A group that contends Israel has essentially locked Palestinians into an open prison and that Americans are paying for it, has placed a billboard in east Orange County denouncing American financial support for Israel.
The group, If Americans Knew, has placed the billboard reading “$10 MILLION A DAY TO ISRAEL? Our money is needed in America!” on University Boulevard, just outside of Winter Park and across the street from the Full Sail University campus.
It’s one of 10 billboards the group has placed nationally in the past month, as part of its ongoing campaign to promote an end to U.S. support for Israel, according to Alison Weir, founder and executive director of the San Diego-based group. Others have gone up in Detroit and Kansas City, and in California and Pennsylvania.
Weir described her 14-year-old group as “pro-American, pro-human rights for everyone, pro-people.”
But the Anti-Defamation League calls the group an “anti-Israel propagandist” organization with a history of support for people with anti-Semitic histories. “They’re designed to … demonize the Jewish state. The billboards are basically an extension to what Alison Weir has dedicated her life to doing,” said Oren Segal, director of the ADL’s Center on Extremism.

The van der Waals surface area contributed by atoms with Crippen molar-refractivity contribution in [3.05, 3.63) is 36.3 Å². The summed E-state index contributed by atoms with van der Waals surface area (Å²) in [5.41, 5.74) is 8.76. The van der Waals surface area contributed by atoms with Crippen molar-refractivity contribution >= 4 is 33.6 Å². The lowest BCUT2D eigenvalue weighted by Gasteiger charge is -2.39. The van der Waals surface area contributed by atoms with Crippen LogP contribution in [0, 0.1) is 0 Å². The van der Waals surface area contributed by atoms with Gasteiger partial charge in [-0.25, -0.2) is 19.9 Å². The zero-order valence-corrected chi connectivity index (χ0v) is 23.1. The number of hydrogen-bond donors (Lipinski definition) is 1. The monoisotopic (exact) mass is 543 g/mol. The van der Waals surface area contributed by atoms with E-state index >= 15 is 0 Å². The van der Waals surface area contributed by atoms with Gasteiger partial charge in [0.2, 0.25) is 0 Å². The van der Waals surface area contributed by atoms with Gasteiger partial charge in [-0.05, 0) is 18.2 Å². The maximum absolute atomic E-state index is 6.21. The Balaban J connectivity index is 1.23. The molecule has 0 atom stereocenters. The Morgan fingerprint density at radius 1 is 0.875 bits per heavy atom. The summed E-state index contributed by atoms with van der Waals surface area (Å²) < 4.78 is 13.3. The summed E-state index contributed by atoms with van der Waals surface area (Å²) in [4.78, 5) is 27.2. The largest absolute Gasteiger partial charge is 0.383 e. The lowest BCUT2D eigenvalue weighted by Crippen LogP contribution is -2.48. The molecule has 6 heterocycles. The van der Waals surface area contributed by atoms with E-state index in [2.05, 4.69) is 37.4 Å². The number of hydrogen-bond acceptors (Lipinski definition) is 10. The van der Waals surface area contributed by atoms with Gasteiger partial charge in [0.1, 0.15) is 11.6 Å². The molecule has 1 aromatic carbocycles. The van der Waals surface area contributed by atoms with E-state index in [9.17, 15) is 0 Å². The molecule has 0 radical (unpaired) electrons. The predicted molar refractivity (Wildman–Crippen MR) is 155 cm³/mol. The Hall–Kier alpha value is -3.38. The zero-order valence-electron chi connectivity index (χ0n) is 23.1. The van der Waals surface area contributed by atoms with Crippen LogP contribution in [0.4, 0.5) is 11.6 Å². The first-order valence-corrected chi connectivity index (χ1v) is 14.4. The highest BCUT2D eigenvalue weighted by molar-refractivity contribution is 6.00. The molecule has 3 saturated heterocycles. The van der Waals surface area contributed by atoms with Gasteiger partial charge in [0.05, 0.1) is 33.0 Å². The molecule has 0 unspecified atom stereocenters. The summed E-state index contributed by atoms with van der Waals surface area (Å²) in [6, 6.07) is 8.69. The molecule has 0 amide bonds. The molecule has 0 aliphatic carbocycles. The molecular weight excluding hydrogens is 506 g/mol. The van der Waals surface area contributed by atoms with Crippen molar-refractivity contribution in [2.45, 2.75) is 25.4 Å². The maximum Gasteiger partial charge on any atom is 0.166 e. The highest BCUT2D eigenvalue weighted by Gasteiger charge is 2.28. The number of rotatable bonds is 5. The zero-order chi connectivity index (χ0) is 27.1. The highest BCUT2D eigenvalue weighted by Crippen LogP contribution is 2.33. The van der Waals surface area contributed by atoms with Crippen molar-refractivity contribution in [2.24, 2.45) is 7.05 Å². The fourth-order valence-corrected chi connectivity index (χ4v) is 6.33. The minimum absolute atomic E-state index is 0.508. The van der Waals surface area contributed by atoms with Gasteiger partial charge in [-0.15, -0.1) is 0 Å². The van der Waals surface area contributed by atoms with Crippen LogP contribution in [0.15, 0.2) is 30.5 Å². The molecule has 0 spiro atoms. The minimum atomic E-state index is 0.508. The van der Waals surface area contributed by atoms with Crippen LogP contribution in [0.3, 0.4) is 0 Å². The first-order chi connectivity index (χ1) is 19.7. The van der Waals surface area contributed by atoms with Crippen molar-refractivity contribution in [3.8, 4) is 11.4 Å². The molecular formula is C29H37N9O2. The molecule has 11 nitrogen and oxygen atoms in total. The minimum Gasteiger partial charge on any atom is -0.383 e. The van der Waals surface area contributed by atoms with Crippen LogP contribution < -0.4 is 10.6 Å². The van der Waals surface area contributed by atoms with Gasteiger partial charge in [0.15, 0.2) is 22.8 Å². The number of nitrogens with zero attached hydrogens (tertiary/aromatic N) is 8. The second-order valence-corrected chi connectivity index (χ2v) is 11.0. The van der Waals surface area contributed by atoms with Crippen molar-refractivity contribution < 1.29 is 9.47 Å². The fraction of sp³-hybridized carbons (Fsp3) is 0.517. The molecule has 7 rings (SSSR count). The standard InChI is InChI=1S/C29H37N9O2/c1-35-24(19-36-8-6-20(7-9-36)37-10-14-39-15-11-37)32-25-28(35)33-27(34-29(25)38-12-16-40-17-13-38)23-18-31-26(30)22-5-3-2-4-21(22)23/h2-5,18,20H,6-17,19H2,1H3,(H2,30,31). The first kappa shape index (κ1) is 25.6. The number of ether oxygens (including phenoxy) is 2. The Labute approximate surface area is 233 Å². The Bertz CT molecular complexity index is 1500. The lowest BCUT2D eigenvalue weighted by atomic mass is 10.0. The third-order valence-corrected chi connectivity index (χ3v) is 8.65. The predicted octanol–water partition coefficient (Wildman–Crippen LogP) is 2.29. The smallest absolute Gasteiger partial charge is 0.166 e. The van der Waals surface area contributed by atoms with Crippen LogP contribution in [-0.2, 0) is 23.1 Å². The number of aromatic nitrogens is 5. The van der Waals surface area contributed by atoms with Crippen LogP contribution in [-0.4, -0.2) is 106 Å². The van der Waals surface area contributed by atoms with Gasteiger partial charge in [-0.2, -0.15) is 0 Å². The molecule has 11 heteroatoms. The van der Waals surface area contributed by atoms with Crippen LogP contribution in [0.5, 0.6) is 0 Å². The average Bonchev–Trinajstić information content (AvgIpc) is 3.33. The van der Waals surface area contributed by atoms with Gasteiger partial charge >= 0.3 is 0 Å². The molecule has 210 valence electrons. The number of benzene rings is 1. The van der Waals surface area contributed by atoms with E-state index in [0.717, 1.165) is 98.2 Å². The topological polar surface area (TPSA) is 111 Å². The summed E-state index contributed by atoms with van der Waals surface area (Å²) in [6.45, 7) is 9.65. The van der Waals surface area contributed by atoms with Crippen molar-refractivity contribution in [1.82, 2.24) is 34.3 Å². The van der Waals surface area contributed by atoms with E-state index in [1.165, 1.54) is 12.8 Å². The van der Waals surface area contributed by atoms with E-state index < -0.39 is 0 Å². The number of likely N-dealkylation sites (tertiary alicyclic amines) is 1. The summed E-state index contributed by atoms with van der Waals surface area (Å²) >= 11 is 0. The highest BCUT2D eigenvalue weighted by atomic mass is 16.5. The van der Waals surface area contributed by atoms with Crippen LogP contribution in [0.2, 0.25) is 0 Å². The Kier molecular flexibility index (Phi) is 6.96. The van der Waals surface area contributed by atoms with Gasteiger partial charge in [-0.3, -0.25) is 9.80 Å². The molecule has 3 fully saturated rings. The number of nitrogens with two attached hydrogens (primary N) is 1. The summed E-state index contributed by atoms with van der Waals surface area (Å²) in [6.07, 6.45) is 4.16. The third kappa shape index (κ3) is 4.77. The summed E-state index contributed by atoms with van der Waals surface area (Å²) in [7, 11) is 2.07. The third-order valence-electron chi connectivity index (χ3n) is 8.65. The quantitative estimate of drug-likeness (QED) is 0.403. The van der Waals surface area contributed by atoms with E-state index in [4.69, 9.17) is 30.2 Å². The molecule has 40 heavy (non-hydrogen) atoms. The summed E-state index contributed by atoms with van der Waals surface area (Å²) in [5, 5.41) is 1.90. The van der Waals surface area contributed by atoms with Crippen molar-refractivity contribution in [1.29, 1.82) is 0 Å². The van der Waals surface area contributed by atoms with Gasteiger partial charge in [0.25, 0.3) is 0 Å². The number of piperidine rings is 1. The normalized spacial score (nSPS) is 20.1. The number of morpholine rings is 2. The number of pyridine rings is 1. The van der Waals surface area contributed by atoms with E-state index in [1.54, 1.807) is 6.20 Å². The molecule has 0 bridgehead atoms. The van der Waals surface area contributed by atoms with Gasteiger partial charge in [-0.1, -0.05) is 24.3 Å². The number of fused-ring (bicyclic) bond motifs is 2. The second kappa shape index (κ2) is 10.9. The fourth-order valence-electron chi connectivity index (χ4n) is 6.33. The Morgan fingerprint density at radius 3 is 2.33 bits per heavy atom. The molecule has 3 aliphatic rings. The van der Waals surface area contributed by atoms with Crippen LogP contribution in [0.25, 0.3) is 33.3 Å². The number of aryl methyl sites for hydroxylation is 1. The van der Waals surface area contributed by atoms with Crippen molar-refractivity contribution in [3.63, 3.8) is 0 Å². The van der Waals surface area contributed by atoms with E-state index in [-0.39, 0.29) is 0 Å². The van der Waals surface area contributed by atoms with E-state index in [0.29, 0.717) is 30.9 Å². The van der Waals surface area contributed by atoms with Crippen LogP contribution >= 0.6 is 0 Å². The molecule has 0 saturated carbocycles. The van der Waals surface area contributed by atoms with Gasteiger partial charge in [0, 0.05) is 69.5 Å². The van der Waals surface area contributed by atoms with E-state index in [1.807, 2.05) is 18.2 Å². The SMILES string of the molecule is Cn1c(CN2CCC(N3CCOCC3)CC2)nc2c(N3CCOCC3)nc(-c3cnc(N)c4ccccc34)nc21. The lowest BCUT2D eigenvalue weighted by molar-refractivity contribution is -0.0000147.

The $10 million per day is a reference to the about $3.1 billion in military aid that the United States provided to Israel in 2015.
Weir said most Americans have no idea the United States is giving Israel that much money and would be shocked to find out, which is the point of the billboards. She also said polls suggest Americans want the U.S. to support Israel and Palestinians equally. She cited two 2014 NBC News/Wall Street Journal Polls that backed that up.
She contended Israel is not a U.S. ally, contending, “We don’t have any alliance with it; if we did, Israel would be obligated to do things in return for the United States, which has not happened.”
Segal called Weir a longtime, prominent voice in the anti-Israel movement, who views the U.S.-Israel relationship “as bad for everybody.”
“Of course, it’s distorting historical fact. It’s possible there is an effect,” from the billboards, he said, “which is why people spend their money on advertising. It’s an attempt to drive a wedge between the American people and Israel.”
Segal said the Orlando billboard’s location, across the street from Full Sail and just down the road from the University of Central Florida, appears strategic. “A lot of people, including most of the prominent anti-Israel activists, definitely view campuses as a place they are targeting.”